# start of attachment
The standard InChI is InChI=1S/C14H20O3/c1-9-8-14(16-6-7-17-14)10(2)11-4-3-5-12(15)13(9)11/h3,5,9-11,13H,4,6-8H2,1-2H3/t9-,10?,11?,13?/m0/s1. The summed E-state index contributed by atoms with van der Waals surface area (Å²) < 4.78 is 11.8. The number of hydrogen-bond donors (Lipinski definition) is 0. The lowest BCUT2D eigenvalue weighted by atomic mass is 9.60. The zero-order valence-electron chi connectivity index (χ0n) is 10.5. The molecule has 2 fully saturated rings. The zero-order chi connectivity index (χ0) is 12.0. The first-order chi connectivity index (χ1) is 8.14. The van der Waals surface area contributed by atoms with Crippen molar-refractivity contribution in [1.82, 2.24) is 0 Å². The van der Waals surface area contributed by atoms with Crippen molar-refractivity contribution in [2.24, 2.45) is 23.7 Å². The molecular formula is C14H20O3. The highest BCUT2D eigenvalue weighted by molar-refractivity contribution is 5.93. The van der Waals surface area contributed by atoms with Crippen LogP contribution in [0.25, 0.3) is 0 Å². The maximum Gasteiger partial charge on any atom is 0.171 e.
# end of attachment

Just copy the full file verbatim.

The standard InChI is InChI=1S/C14H20O3/c1-9-8-14(16-6-7-17-14)10(2)11-4-3-5-12(15)13(9)11/h3,5,9-11,13H,4,6-8H2,1-2H3/t9-,10?,11?,13?/m0/s1. The summed E-state index contributed by atoms with van der Waals surface area (Å²) < 4.78 is 11.8. The number of hydrogen-bond donors (Lipinski definition) is 0. The lowest BCUT2D eigenvalue weighted by atomic mass is 9.60. The zero-order valence-electron chi connectivity index (χ0n) is 10.5. The molecule has 2 fully saturated rings. The zero-order chi connectivity index (χ0) is 12.0. The first-order chi connectivity index (χ1) is 8.14. The van der Waals surface area contributed by atoms with Crippen molar-refractivity contribution in [1.82, 2.24) is 0 Å². The van der Waals surface area contributed by atoms with Crippen molar-refractivity contribution in [2.24, 2.45) is 23.7 Å². The molecular formula is C14H20O3. The highest BCUT2D eigenvalue weighted by molar-refractivity contribution is 5.93. The van der Waals surface area contributed by atoms with Crippen LogP contribution in [0.25, 0.3) is 0 Å². The maximum Gasteiger partial charge on any atom is 0.171 e.